The chapter ends with the Fortune and Misfortune Pool mechanics. The party gets one Fortune Point in the Fortune Pool at the beginning of the session, plus one for every player present. During the session the players may expend these to reroll skill tests, gain another Action Point in combat, or turn a Chaos/Fury Dice to six. The spent Fortune Points then turns into a Misfortune Points which the GM can use to mess with players. The author recommends using tokens for tracking Fortune and Misfortune Points, but I want to give it a shot with shots.

Chapter 3: Character Creation

All your garden are belong to us!
Time to move on to character creation and its miscellanea! Like all editions of WFRP following the first, ZWEIHÄNDER changes the Primary Attributes once again. Weapon Skill and Ballistic Skill were merged, just like Strength and Toughness, and Perception from the WH40K RPGs is added, so we end up with seven characteristics: Combat, Brawn, Agility, Perception, Intelligence, Willpower, Fellowship. The Primary Attributes are percentile values, but they also have Primary Attribute Bonuses, which are the tens of your Primary Attributes. They are used to calculate Secondary Attributes like Damage Threshold, Peril Threshold, Initiative, Encumbrance, and so on. The weirdest twist is probably the permanent nature of your Primary Attribute scores: you can't change them any longer through advancement. Instead, you will increase your Secondary Attribute values by improving the Primary Attribute Bonuses, and your chance of success by buying Skill Ranks. I don't really see the point behind this change, it will only confuse those used to earlier editions. Also, having a value ending with 9 sucks even more from now on.

After writing down your starting tier you have to roll 25+3d10 to get your Primary Attribute values. Just like in WFRP2e, you can ask for Mercy and change one shitty value into mediocre. While the starting values are higher than in WFRP2e, due to the way Primary Attributes and Skill Ranks work the top values are more limited. I find both of these welcome changes.

The next step is choosing your sex and race. The available races are Human, Dwarf, Elf, Gnome, Halfling, Ogre. Yes, ZWEIHÄNDER resurrects the forgotten Gnomes, and includes the fan-favorite Ogres. Your race gives you some bonuses and penalties to Primary Attribute Bonuses, and a random Racial Trait. There are twelve traits for each race, so even if you have two Elves in the party it's highly unlikely they will be similar. The large list is also good for those who like customizing their campaigns. The typical racial features from are already there, so you will only have to cross out those you won't allow, and what you miss in the rare case it's not on the list. You might also want to customize the random race table, because it offers an equal chance to all races, despite the author's rant about humanocentric grimdark worlds.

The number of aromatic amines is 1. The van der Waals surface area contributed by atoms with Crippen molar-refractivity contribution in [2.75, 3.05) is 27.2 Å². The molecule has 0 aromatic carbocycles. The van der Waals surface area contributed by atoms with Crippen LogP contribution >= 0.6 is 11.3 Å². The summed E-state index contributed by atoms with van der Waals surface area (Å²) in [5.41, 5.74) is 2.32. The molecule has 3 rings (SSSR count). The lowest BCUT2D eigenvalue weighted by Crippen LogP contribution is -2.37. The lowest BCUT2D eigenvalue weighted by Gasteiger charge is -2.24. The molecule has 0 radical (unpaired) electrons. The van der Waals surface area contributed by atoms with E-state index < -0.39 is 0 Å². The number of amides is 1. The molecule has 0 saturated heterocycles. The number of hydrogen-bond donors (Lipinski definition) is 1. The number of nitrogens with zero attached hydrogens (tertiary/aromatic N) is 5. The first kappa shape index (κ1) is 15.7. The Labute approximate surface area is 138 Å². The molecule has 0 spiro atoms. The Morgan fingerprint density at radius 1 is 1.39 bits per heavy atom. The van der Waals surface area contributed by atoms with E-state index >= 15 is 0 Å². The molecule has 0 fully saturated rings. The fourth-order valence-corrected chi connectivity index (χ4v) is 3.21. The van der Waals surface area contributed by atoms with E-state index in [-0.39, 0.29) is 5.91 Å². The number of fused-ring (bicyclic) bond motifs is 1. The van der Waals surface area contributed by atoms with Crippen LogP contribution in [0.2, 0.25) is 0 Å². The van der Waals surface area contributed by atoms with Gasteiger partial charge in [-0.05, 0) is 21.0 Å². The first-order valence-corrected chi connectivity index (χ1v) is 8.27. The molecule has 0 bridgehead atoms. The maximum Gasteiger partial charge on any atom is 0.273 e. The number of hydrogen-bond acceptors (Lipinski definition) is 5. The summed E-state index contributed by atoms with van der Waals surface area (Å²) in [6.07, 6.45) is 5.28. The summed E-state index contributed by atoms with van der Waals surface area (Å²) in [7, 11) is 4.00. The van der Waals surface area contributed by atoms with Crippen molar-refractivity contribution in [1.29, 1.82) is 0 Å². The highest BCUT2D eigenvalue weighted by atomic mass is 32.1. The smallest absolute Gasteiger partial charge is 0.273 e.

Probably the most important step of character creation is choosing Archetype and Profession. These are the classes and careers of old. Archetype will define your starting equipment and what Professions are available, while professions will determine your characters available Advances. The character also gets an iconic trapping based on profession, but it's the GM's decision what it will be. The six Archetypes are Academic, Commoner, Knave, Ranger, Socialite, Warrior. Each one of them offers 12 different professions. There are no overlaps between them, and there are no racial limitations either - it's up to the GM whether he wants to disallow elven clerics, gnomish knights, and ogre wizards in his campaign. I'm against such limits. Just as WFRP was brave enough to go against the stereotypes of high fantasy, so am I not afraid to go against the stereotypes of ye Olde Worlde.

The rest of the character creation is all about fleshing out your character. There is a section for every minor detail you can imagine, from dooming, through upbringing, to social class. Needless to say, all of them has its own charts, which I totally love. Some of these details even give you small bonuses: your body size can influence how much clothing costs for you, your upbringing can change the cost of some skill focuses, and your social class tells you how much money you will start with.

Fate Points are mentioned here first, which are exactly the same as in the first two editions of WFRP: they can be burned to avoid death. All player characters start with one, but can earn another by taking a Drawback like Cursed, Eunuch, or Nemesis. Unlike distinguishing marks, drawbacks are nothing to joke with, some of them can downright cripple the character - like Veteran's Leg did our ogre hedgewise, who has a total of 1 Movement when unencumbered.

Alignment and Corruption take a huge chunk out of character creation, which I have a mixed feeling about. Each player character has a tracker with two sides: Chaos and Order. As the PC experiences trauma, sees weird crap, and does fucked up things, he earns Corruption Points. At 10 points the PC moves one step towards Chaos. If there are CPs at the end of session, the player rolls a d10. If it's equal or less as the current CPs, the PC moves one step towards Chaos, otherwise he moves one step towards Order. The number of CPs is reset with each session. Reaching 10 ranks in Order earns a Fate Point for the PC, while reaching 10 ranks in Chaos earns a disorder - addiction, insanity, or mutation. That's a damn fine system. My problem is with the 25 Chaos - Order alignment pairs bolted on top of it, which the game tries to put a bigger emphasis on than it deserves.